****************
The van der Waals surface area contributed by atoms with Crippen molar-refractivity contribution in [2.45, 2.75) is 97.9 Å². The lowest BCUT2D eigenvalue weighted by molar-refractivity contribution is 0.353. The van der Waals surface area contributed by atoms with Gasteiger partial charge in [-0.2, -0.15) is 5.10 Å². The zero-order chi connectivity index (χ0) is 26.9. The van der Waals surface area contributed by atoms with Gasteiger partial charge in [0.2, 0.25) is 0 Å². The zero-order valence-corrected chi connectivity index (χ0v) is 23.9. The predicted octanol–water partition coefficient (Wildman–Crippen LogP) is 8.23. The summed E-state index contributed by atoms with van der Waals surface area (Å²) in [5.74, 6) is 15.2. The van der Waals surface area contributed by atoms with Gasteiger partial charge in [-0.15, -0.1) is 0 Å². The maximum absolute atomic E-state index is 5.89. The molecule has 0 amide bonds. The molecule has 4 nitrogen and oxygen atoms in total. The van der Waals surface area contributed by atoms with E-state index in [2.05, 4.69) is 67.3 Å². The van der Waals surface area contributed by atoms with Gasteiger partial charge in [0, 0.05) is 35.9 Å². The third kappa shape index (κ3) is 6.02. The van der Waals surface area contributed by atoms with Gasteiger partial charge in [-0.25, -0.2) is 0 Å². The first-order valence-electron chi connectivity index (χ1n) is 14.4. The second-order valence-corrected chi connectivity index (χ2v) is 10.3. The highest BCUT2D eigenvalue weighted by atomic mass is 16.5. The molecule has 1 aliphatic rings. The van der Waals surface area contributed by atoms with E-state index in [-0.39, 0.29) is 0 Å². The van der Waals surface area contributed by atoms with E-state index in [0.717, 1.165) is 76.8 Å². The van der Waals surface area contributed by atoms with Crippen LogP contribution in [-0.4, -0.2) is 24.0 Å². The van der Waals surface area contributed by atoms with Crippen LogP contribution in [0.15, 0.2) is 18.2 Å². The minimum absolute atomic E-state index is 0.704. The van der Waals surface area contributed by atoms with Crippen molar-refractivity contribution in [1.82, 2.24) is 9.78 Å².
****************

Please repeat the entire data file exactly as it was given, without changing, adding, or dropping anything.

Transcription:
The van der Waals surface area contributed by atoms with Crippen molar-refractivity contribution in [2.45, 2.75) is 97.9 Å². The lowest BCUT2D eigenvalue weighted by molar-refractivity contribution is 0.353. The van der Waals surface area contributed by atoms with Gasteiger partial charge in [-0.2, -0.15) is 5.10 Å². The zero-order chi connectivity index (χ0) is 26.9. The van der Waals surface area contributed by atoms with Gasteiger partial charge in [0.2, 0.25) is 0 Å². The zero-order valence-corrected chi connectivity index (χ0v) is 23.9. The predicted octanol–water partition coefficient (Wildman–Crippen LogP) is 8.23. The summed E-state index contributed by atoms with van der Waals surface area (Å²) in [5.74, 6) is 15.2. The van der Waals surface area contributed by atoms with Gasteiger partial charge in [-0.15, -0.1) is 0 Å². The maximum absolute atomic E-state index is 5.89. The molecule has 0 amide bonds. The molecule has 4 nitrogen and oxygen atoms in total. The van der Waals surface area contributed by atoms with E-state index in [2.05, 4.69) is 67.3 Å². The van der Waals surface area contributed by atoms with Gasteiger partial charge in [0, 0.05) is 35.9 Å². The third kappa shape index (κ3) is 6.02. The van der Waals surface area contributed by atoms with Gasteiger partial charge in [-0.25, -0.2) is 0 Å². The first-order valence-electron chi connectivity index (χ1n) is 14.4. The second-order valence-corrected chi connectivity index (χ2v) is 10.3. The highest BCUT2D eigenvalue weighted by atomic mass is 16.5. The molecule has 1 aliphatic rings. The van der Waals surface area contributed by atoms with E-state index in [-0.39, 0.29) is 0 Å². The van der Waals surface area contributed by atoms with E-state index in [0.717, 1.165) is 76.8 Å². The van der Waals surface area contributed by atoms with Crippen LogP contribution in [-0.4, -0.2) is 24.0 Å². The van der Waals surface area contributed by atoms with Crippen LogP contribution in [0.15, 0.2) is 18.2 Å². The minimum absolute atomic E-state index is 0.704. The van der Waals surface area contributed by atoms with Crippen molar-refractivity contribution in [1.82, 2.24) is 9.78 Å².